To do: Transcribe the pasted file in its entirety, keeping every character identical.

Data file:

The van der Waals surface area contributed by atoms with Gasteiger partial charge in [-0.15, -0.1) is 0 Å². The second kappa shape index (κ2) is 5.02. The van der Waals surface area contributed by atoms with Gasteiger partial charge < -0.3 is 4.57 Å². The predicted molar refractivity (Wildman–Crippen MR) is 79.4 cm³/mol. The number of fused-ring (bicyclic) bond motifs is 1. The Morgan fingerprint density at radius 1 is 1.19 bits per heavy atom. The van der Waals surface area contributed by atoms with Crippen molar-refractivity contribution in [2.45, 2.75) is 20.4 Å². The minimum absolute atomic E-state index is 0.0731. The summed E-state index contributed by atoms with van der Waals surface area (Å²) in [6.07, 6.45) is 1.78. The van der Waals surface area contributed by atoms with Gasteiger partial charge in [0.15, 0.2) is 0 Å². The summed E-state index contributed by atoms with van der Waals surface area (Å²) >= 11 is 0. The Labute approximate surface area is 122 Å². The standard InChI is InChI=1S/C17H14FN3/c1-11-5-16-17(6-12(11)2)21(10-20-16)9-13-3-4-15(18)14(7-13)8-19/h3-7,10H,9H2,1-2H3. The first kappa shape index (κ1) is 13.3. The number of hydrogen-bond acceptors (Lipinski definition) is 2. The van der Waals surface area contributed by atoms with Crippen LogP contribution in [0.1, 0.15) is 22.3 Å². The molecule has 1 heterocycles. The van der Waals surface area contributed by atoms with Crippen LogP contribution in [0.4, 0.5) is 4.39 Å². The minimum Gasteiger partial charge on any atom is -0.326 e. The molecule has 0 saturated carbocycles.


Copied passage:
The van der Waals surface area contributed by atoms with Gasteiger partial charge in [-0.15, -0.1) is 0 Å². The second kappa shape index (κ2) is 5.02. The van der Waals surface area contributed by atoms with Gasteiger partial charge < -0.3 is 4.57 Å². The predicted molar refractivity (Wildman–Crippen MR) is 79.4 cm³/mol. The number of fused-ring (bicyclic) bond motifs is 1. The Morgan fingerprint density at radius 1 is 1.19 bits per heavy atom. The van der Waals surface area contributed by atoms with Crippen molar-refractivity contribution in [2.45, 2.75) is 20.4 Å². The minimum absolute atomic E-state index is 0.0731. The summed E-state index contributed by atoms with van der Waals surface area (Å²) in [6.07, 6.45) is 1.78. The van der Waals surface area contributed by atoms with Gasteiger partial charge in [0.15, 0.2) is 0 Å². The summed E-state index contributed by atoms with van der Waals surface area (Å²) >= 11 is 0. The Labute approximate surface area is 122 Å². The standard InChI is InChI=1S/C17H14FN3/c1-11-5-16-17(6-12(11)2)21(10-20-16)9-13-3-4-15(18)14(7-13)8-19/h3-7,10H,9H2,1-2H3. The first kappa shape index (κ1) is 13.3. The number of hydrogen-bond acceptors (Lipinski definition) is 2. The van der Waals surface area contributed by atoms with Crippen LogP contribution in [0.1, 0.15) is 22.3 Å². The molecule has 1 heterocycles. The van der Waals surface area contributed by atoms with Crippen LogP contribution in [0.4, 0.5) is 4.39 Å². The minimum Gasteiger partial charge on any atom is -0.326 e. The molecule has 0 saturated carbocycles.